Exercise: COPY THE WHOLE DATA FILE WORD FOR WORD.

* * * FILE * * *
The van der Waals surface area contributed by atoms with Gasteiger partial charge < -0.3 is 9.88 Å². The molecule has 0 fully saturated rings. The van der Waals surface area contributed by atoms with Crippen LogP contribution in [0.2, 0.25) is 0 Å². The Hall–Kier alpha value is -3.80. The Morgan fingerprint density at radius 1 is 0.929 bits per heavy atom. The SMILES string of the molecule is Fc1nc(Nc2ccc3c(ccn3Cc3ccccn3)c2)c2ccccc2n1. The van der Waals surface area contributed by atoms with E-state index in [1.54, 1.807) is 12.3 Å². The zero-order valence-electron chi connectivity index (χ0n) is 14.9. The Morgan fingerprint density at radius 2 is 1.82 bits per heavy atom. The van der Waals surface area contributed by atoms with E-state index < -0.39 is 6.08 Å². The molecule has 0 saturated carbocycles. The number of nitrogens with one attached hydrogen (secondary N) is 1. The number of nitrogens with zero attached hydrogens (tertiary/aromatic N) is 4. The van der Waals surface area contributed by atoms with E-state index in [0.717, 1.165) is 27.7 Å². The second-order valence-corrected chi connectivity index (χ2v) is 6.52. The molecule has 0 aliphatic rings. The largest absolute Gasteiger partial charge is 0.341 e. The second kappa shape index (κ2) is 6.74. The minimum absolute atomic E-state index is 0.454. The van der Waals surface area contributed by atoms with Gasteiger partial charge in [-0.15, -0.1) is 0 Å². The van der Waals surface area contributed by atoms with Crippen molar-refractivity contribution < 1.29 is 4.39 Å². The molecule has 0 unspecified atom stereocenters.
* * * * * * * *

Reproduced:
The van der Waals surface area contributed by atoms with Gasteiger partial charge < -0.3 is 9.88 Å². The molecule has 0 fully saturated rings. The van der Waals surface area contributed by atoms with Crippen LogP contribution in [0.2, 0.25) is 0 Å². The Hall–Kier alpha value is -3.80. The Morgan fingerprint density at radius 1 is 0.929 bits per heavy atom. The SMILES string of the molecule is Fc1nc(Nc2ccc3c(ccn3Cc3ccccn3)c2)c2ccccc2n1. The van der Waals surface area contributed by atoms with E-state index in [1.54, 1.807) is 12.3 Å². The zero-order valence-electron chi connectivity index (χ0n) is 14.9. The Morgan fingerprint density at radius 2 is 1.82 bits per heavy atom. The van der Waals surface area contributed by atoms with E-state index < -0.39 is 6.08 Å². The molecule has 0 saturated carbocycles. The number of nitrogens with one attached hydrogen (secondary N) is 1. The number of nitrogens with zero attached hydrogens (tertiary/aromatic N) is 4. The van der Waals surface area contributed by atoms with E-state index in [0.717, 1.165) is 27.7 Å². The second-order valence-corrected chi connectivity index (χ2v) is 6.52. The molecule has 0 aliphatic rings. The largest absolute Gasteiger partial charge is 0.341 e. The second kappa shape index (κ2) is 6.74. The minimum absolute atomic E-state index is 0.454. The van der Waals surface area contributed by atoms with Gasteiger partial charge in [-0.15, -0.1) is 0 Å². The van der Waals surface area contributed by atoms with Crippen molar-refractivity contribution < 1.29 is 4.39 Å². The molecule has 0 unspecified atom stereocenters.